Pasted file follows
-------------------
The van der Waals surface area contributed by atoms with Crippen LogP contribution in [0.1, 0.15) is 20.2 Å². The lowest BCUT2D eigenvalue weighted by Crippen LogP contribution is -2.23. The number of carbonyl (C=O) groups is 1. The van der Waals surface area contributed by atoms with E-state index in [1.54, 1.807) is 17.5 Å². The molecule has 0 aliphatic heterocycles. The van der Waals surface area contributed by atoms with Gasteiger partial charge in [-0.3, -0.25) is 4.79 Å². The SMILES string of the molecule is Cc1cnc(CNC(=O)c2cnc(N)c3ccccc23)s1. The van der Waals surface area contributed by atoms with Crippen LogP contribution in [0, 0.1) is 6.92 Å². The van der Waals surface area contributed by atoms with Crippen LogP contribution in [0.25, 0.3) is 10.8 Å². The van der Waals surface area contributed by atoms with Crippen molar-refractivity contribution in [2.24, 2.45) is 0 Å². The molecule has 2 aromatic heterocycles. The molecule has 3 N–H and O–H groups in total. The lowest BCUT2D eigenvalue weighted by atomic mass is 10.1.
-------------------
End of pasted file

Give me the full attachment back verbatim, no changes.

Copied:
The van der Waals surface area contributed by atoms with Crippen LogP contribution in [0.1, 0.15) is 20.2 Å². The lowest BCUT2D eigenvalue weighted by Crippen LogP contribution is -2.23. The number of carbonyl (C=O) groups is 1. The van der Waals surface area contributed by atoms with E-state index in [1.54, 1.807) is 17.5 Å². The molecule has 0 aliphatic heterocycles. The van der Waals surface area contributed by atoms with Gasteiger partial charge in [-0.3, -0.25) is 4.79 Å². The SMILES string of the molecule is Cc1cnc(CNC(=O)c2cnc(N)c3ccccc23)s1. The van der Waals surface area contributed by atoms with Crippen LogP contribution in [0, 0.1) is 6.92 Å². The van der Waals surface area contributed by atoms with Crippen LogP contribution in [0.25, 0.3) is 10.8 Å². The van der Waals surface area contributed by atoms with Crippen molar-refractivity contribution in [2.24, 2.45) is 0 Å². The molecule has 2 aromatic heterocycles. The molecule has 3 N–H and O–H groups in total. The lowest BCUT2D eigenvalue weighted by atomic mass is 10.1.